• IUDS can be inserted after a first or second trimester termination, but should not be inserted immediately after an abortion where sepsis has occurred
  • Should not be used in patients with current breast cancer, but may be considered if cancer has been in remission for more than five years and non-hormonal contraceptive options are inappropriate

Table 2: Effectiveness of different contraceptive methods and rates of continuation after one year. Adapted from the Faculty of Sexual and Reproductive Healthcare, United Kingdom16–17

Number of pregnancies per 1,000 females of reproductive age after one year Subsidy For further information, see:
Perfect Use* Typical Use*
No contraception 850
Barrier and short-term options:
Male condoms 20 130-180 Condoms: advising on the options
Female condoms 50 210
Diaphragm 60 120
Spermicide 180 280
Oral contraceptives: Oral contraceptives: selecting a pill
Combined oral contraceptive (COC) 3 90
Progestogen-only contraceptive (POP) 2 90
Injectable options: Depot medroxyprogesterone acetate injections: an intermediate option
Depot medroxyprogesterone acetate injections (DMPA) 2-6 60
Long-acting reversible contraceptives: Long-acting contraceptives: implants and IUDs
Levonorgestrel implants < 1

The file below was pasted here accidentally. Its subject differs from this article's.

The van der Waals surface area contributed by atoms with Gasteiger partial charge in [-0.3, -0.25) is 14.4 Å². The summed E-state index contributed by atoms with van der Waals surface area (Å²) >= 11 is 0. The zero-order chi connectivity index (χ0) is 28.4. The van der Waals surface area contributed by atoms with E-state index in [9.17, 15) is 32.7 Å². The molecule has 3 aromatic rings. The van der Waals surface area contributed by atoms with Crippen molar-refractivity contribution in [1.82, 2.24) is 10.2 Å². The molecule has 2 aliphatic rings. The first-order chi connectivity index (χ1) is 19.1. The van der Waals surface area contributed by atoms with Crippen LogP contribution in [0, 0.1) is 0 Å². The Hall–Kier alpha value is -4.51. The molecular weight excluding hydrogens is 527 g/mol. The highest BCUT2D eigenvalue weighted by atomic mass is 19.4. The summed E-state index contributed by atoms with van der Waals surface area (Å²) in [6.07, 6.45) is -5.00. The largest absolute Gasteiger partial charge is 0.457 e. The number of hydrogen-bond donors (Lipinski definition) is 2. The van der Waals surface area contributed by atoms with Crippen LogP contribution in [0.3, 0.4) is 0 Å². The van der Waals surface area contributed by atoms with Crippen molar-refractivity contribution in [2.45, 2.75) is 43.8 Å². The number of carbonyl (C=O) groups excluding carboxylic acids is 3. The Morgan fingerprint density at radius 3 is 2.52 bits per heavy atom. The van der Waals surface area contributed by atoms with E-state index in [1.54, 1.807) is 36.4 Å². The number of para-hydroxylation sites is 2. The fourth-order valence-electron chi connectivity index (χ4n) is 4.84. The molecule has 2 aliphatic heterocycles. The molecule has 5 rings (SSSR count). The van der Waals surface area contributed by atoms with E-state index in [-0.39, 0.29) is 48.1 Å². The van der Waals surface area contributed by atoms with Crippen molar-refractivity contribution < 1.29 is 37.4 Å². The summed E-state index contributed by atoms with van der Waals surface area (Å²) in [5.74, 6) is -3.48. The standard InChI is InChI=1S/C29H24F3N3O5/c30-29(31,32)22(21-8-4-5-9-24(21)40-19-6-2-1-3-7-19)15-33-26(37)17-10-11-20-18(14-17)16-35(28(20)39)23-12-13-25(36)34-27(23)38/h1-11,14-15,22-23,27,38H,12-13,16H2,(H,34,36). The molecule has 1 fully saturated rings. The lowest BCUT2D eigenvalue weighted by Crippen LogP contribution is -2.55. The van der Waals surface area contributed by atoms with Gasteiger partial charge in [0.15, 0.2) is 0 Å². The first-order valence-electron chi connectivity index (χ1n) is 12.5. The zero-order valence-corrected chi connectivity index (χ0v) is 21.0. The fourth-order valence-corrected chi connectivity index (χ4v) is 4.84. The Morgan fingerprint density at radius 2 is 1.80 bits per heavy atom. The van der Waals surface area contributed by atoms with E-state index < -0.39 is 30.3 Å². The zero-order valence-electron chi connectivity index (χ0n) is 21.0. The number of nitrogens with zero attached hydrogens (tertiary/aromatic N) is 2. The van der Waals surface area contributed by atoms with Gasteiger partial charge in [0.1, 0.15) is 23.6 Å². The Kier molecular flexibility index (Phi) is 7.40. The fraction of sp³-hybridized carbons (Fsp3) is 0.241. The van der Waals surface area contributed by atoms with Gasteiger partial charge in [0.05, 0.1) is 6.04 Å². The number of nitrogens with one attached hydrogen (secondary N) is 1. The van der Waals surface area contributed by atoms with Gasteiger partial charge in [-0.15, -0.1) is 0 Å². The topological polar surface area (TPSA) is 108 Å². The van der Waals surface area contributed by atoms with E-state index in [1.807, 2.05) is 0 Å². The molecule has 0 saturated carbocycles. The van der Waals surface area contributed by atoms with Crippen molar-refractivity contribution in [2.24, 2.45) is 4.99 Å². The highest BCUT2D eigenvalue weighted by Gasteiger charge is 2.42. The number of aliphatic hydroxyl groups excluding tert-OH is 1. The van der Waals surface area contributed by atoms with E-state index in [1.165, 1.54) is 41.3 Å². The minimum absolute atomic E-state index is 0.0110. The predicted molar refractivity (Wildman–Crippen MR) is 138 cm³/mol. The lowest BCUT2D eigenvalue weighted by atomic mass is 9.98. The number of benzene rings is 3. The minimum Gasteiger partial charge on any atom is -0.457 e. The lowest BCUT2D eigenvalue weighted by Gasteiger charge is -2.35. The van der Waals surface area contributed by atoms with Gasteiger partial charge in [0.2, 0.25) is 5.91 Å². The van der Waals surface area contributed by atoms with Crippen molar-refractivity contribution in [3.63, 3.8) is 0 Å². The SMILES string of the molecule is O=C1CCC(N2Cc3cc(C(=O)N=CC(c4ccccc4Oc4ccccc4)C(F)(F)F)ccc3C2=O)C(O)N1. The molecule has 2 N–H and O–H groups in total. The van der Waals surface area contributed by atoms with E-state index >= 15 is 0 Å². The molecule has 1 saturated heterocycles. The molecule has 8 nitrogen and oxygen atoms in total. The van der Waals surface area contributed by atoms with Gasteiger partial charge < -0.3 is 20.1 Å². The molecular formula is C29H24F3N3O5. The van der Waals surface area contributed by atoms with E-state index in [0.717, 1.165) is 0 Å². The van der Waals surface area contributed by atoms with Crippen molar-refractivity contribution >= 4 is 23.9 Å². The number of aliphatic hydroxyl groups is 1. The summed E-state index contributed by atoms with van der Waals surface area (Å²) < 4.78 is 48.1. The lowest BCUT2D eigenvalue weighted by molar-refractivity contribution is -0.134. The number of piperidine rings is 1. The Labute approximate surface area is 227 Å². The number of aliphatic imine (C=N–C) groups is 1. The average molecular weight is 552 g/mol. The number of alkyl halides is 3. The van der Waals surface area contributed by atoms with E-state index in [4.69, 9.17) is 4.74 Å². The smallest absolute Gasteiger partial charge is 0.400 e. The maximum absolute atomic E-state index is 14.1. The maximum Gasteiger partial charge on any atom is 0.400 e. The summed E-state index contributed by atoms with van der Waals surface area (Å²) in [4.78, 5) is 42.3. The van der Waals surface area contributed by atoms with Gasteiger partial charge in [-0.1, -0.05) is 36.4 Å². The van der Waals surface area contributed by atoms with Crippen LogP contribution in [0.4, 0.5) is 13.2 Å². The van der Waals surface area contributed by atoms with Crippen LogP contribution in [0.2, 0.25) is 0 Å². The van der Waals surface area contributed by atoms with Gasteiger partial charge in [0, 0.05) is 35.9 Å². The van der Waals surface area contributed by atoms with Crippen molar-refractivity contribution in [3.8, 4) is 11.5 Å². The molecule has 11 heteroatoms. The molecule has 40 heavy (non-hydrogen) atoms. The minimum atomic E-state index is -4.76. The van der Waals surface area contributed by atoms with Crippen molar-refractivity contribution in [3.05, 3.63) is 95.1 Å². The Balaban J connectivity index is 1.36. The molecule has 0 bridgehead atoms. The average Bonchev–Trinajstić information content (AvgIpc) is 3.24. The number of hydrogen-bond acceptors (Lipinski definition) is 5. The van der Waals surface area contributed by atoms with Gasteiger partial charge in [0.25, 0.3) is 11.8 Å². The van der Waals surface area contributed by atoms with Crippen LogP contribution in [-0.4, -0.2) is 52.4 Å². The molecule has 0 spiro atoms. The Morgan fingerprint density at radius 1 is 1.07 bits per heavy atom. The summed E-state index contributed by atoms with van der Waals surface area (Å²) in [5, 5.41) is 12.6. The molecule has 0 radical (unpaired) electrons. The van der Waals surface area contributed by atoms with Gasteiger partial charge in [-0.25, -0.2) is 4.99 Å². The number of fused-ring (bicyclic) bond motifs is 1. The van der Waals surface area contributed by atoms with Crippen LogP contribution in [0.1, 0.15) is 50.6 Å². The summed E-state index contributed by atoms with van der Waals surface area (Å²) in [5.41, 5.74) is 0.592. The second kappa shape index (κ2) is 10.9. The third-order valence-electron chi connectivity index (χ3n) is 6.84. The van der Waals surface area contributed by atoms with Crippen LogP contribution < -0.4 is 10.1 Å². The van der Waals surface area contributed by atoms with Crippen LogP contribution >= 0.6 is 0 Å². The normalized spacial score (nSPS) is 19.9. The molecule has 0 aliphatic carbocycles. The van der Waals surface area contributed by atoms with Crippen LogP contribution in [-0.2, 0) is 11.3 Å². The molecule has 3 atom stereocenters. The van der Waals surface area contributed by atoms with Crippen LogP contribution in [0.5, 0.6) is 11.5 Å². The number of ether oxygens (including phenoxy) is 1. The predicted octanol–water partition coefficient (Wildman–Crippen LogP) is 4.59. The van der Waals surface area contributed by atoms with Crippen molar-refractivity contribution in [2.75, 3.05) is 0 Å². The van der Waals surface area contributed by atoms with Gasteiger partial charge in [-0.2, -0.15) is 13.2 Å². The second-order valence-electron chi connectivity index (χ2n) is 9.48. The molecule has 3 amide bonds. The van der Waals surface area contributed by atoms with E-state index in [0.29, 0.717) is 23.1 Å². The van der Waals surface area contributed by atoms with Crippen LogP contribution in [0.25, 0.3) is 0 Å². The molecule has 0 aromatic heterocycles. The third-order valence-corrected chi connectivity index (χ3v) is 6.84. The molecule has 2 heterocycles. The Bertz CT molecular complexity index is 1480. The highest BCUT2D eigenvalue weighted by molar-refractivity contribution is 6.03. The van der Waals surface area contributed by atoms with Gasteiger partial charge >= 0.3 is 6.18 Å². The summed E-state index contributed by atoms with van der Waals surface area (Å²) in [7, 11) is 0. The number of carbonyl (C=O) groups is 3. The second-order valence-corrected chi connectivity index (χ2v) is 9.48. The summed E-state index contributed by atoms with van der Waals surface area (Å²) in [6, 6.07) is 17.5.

Levonorgestrel IUDs 2–6
Copper IUD 6–8
Non-pharmacological options: Natural family planning” below
Fertility awareness methods 50 240
Permanent contraceptive methods: Sterilisation methods” below
Tubal occlusion/ligation 5 **
Vasectomy 1–2 **

Fully subsidised options available

* Perfect use refers to using the contraceptive exactly as recommended. Typical use is when contraception is not always used consistently or correctly, e.g. forgetting to take a dose of medicine, condom applied incorrectly

Diaphragms and spermicide have not been available on prescription in New Zealand for some time. Diaphragms may be available unsubsidised at some pharmacies. If patients already have a diaphragm they wish to keep using, support is available from Family Planning: www.familyplanning.org.nz/advice/contraception/diaphragms

** Some patients may qualify for a tubal ligation or vasectomy performed in the public health system, depending on local eligibility criteria.

Contraception in transgender patients

Female to male transgender or gender diverse patients may require contraception, unless they have undergone surgical procedures which result in infertility. Gender affirming hormone treatment should not be relied on as a method of contraception as pregnancies can still occur in female to male transgender patients using testosterone; discussion with an endocrinologist involved in the patients care is recommended.29